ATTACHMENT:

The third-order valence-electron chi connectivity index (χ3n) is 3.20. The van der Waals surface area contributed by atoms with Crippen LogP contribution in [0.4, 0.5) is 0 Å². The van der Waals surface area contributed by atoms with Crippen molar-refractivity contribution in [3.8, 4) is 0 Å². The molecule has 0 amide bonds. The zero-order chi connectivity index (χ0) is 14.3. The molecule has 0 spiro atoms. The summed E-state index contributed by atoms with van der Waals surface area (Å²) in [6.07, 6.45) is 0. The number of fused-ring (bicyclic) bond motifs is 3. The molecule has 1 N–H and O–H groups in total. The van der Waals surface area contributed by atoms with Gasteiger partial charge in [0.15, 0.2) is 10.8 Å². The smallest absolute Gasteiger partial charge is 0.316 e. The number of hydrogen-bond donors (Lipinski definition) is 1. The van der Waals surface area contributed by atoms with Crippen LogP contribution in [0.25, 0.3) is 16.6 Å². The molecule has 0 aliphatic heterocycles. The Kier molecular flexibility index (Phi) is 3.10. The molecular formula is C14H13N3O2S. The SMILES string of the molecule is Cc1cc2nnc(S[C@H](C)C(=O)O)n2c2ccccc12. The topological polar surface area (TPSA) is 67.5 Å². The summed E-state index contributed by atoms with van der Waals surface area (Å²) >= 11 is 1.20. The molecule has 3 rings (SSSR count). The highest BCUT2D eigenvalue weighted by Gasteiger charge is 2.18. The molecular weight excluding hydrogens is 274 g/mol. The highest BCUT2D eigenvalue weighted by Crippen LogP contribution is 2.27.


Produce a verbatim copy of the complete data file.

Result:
The third-order valence-electron chi connectivity index (χ3n) is 3.20. The van der Waals surface area contributed by atoms with Crippen LogP contribution in [0.4, 0.5) is 0 Å². The van der Waals surface area contributed by atoms with Crippen molar-refractivity contribution in [3.8, 4) is 0 Å². The molecule has 0 amide bonds. The zero-order chi connectivity index (χ0) is 14.3. The molecule has 0 spiro atoms. The summed E-state index contributed by atoms with van der Waals surface area (Å²) in [6.07, 6.45) is 0. The number of fused-ring (bicyclic) bond motifs is 3. The molecule has 1 N–H and O–H groups in total. The van der Waals surface area contributed by atoms with Gasteiger partial charge in [0.15, 0.2) is 10.8 Å². The smallest absolute Gasteiger partial charge is 0.316 e. The number of hydrogen-bond donors (Lipinski definition) is 1. The van der Waals surface area contributed by atoms with Crippen LogP contribution in [0.25, 0.3) is 16.6 Å². The molecule has 0 aliphatic heterocycles. The Kier molecular flexibility index (Phi) is 3.10. The molecular formula is C14H13N3O2S. The SMILES string of the molecule is Cc1cc2nnc(S[C@H](C)C(=O)O)n2c2ccccc12. The topological polar surface area (TPSA) is 67.5 Å². The summed E-state index contributed by atoms with van der Waals surface area (Å²) >= 11 is 1.20. The molecule has 3 rings (SSSR count). The highest BCUT2D eigenvalue weighted by Gasteiger charge is 2.18. The molecular weight excluding hydrogens is 274 g/mol. The highest BCUT2D eigenvalue weighted by Crippen LogP contribution is 2.27.